I am a master’s student from Germany and have been working on my thesis in the laboratory of Stefan Sievert since the beginning of April 2014. Together with Jesse McNichol, I worked on a model microorganism called Sulfurimonas denitrificans to aid in the understanding of a bacterial group that appears in high numbers in hydrothermal vent fluids.
If anyone had told me at the beginning of April that I would go diving with the Alvin submarine to an unknown place at the bottom of the ocean at 2700 meters, I would have never believed it. But on Wednesday, November 20, 2014, I did it. Together with Scott White, a professor from the University of South Carolina, and Bruce Strickrott, an experienced Alvin pilot, I went down to the bottom of the ocean with the aim of finding new hydrothermal vent sites off-axis to the East Pacific Rise.
I have done a lot of recreational diving, and the first thing I noticed when the Alvin dive started was that the light reached down to a depth of almost 200 meters. There were stripes of weak green; it was not fully dark. But afterwards our surroundings turned deep black. We shut down the lights to save energy during the descent, and when you looked out one of the five windows you could see little organisms passing by creating a green light through the process of bioluminescence. For me it looked like flying through the galaxy.
After more than an hour, we came close to the bottom and turned on the lights. I could not believe my eyes when the bottom appeared out of the deep blue and came closer and closer. We landed on a flat sediment area and it was amazing to see so much life in this habitat in the first glimpse I had. Big fish were hovering head down in the dark. They had a big white head and a thin long tail. Others looked like white eels. The whole surface of the seafloor seemed to move: sea stars of all kinds, shrimps, and crabs were moving in every direction trying to hide from the light. For them it probably was the first light they have ever seen.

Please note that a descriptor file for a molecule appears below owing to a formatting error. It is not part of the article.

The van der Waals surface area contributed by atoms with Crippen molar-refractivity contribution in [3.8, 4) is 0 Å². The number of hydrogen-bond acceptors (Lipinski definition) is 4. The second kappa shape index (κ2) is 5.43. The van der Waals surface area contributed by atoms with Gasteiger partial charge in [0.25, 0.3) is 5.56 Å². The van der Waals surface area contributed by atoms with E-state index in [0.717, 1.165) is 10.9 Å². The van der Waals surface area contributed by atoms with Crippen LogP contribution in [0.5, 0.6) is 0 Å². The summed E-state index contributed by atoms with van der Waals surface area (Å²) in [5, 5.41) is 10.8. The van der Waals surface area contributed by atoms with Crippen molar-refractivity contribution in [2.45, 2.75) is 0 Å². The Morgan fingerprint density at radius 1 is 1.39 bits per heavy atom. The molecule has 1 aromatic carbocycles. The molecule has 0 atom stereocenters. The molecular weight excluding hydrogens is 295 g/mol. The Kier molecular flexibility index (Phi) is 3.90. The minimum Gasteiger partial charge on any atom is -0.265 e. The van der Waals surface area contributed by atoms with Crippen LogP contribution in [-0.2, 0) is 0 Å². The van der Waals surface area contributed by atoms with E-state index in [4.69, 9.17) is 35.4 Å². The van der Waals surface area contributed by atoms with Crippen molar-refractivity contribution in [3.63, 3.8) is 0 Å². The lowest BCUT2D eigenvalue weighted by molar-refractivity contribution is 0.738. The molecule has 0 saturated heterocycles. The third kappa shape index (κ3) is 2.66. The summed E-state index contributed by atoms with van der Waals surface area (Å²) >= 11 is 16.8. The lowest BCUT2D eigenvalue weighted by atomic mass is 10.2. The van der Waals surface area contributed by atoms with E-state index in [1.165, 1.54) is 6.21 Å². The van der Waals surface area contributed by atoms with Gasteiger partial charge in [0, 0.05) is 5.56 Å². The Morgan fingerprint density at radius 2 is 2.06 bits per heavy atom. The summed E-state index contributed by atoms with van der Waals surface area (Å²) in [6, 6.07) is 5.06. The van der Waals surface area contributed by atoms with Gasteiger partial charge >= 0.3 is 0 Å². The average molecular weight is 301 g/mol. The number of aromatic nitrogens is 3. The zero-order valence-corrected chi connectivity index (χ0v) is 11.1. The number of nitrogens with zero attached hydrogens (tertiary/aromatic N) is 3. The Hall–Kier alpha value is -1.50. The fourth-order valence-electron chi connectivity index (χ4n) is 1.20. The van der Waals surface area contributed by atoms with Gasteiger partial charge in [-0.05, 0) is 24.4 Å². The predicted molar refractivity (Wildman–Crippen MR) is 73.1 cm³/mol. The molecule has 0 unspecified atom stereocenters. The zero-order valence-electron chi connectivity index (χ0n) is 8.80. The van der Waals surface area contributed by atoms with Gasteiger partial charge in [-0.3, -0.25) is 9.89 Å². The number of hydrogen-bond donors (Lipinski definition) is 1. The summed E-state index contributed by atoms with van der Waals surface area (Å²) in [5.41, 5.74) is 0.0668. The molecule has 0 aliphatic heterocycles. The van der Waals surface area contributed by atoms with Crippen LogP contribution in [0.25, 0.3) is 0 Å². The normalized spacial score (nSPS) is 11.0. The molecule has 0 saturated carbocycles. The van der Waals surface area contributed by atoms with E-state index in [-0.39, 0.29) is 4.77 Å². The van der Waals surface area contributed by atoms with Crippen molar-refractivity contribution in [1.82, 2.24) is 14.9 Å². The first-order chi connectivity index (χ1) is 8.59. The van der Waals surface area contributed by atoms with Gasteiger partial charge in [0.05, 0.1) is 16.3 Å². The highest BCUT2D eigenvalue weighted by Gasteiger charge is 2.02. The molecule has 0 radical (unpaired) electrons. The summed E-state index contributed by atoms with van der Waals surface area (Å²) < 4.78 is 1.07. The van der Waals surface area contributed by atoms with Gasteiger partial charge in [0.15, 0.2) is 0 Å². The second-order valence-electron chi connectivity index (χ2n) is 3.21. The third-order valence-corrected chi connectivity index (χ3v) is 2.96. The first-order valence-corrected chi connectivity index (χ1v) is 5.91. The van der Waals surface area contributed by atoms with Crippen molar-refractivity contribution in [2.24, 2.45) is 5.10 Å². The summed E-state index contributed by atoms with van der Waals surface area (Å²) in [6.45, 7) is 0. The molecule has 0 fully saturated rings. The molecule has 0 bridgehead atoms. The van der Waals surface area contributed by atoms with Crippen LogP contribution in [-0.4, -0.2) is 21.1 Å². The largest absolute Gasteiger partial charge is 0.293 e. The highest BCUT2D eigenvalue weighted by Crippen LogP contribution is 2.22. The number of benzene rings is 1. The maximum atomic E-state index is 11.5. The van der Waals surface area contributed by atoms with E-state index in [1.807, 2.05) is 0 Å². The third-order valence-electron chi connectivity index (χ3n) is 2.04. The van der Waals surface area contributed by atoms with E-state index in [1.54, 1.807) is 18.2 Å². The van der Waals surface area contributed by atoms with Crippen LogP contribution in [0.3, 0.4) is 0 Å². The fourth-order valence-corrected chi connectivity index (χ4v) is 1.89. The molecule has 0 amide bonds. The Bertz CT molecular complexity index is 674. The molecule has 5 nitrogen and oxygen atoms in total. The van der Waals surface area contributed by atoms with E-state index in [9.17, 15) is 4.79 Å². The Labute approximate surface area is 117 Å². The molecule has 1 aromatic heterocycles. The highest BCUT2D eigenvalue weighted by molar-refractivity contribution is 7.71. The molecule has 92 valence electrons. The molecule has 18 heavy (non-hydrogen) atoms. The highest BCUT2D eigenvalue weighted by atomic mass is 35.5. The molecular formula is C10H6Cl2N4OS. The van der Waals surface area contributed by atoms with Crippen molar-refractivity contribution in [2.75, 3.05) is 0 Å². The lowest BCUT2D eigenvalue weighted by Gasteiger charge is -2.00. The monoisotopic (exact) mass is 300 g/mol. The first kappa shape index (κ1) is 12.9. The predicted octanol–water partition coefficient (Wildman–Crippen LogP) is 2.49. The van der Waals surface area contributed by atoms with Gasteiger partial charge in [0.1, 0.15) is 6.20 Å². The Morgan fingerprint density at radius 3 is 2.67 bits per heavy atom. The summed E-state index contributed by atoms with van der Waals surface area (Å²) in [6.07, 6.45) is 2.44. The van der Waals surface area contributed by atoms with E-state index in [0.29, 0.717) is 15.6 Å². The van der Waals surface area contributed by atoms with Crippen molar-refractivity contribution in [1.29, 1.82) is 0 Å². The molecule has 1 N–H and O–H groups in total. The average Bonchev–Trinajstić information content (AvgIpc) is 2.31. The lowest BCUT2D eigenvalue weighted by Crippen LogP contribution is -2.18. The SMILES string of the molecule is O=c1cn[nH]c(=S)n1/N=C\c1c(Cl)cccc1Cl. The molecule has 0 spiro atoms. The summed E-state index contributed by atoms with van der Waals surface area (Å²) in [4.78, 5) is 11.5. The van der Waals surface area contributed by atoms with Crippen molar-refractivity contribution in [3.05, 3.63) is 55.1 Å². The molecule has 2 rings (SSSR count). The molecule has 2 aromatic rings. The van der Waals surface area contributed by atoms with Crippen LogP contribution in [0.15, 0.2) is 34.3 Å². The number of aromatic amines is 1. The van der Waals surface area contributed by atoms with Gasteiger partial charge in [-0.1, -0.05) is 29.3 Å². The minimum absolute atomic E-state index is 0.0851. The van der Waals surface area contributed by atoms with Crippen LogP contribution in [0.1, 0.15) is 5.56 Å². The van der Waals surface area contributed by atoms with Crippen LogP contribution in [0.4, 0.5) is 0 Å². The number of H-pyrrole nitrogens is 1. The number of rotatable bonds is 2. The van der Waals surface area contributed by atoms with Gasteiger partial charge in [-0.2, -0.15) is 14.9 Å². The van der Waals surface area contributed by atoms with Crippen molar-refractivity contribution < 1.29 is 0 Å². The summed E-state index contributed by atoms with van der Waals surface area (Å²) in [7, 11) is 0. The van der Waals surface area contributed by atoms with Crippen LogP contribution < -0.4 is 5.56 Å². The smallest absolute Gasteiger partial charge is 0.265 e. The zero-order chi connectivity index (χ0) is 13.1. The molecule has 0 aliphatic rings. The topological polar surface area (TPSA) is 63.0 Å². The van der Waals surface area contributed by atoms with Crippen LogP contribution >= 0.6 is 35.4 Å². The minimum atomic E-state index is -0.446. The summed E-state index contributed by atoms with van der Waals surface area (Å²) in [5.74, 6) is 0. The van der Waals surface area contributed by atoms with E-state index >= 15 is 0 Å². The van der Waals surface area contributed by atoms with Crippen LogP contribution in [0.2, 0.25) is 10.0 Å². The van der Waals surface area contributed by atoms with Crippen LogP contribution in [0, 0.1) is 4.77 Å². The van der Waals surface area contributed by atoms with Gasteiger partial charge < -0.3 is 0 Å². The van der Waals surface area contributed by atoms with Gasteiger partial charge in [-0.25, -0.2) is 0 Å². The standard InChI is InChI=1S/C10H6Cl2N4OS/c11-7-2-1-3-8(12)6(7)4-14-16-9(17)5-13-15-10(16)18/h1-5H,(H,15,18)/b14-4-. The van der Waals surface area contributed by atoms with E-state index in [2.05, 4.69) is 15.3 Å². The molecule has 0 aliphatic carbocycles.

We started towards an area 1 to 2 kilometers above a magma chamber to look for hydrothermal vent activity. For the first few minutes we were flying over the sediment bottom and took also a sediment core sample. After a short time, the first structures appeared out of the sediment. Rocks covered in sediment became numerous. Some of these rocks were home to deep purple anemones, white sponges, white corals, and sea cucumbers in many different forms and colors.
We flew over a more rocky area. Suddenly a big white shadow appeared to the left of the submarine that nobody else could see. When it came closer to the sub the shape looked like a white turtle swimming slowly away. I said to the pilot: “There is a white turtle swimming away on the left side of the sub.” We turned and drove closer to it. The “white turtle” was a huge dumbo octopus. On its body two white wings (shaped like shark fins) enabled the octopus to swim calmly through the water. An hour later as we were sampling a rock and two sediment cores, another white shadow was laying in the sand in front of us. We sneaked towards it and saw a big white sting ray lying in the sand. When we came too close, it swam towards the sub and passed underneath.
We continued to sample rocks and sediment cores along the dive route. We flew back towards the East Pacific Rise axis. We flew over old pillow lava, sheet lava, and lava channels. These formations looked a bit like the fingers of a giant coming out of the sand. We approached the edges and dove down steps several meters tall. Finally we moved upslope toward the East Pacific Rise axis where we also took some samples until we had to finish the dive.
We did not find new hydrothermal vents or diffuse flows, although we explored many rocks and many cracks in the seafloor. We brought up nice rock samples, whose age still has to be determined, and sediment cores that will be investigated for microbial diversity. We drove a distance of more than 3 kilometers at depths from more than 2700 meters up to 2500 meters. When we ascended, the bioluminescence looked like green rain pouring onto the sub.
It was an adventure I will never forget in my entire life. I want to thank Stefan Sievert, Scott White, and Bruce Strickrott for giving me this once-in-a-lifetime experience!
Editor’s note: Among his lab-mates in Woods Hole, Florian is famous for his spirited karaoke performances. When he returned from his dive, he was handed his favorite neon green safety goggles and a prop mike. With fabulous backup from Fengping Wang and Camila Negrão Signori, he treated us to a modified rendition of his favorite song, Red Hot Chili Peppers’ “Under the Bridge,” before being doused with iced seawater for his Alvin initiation.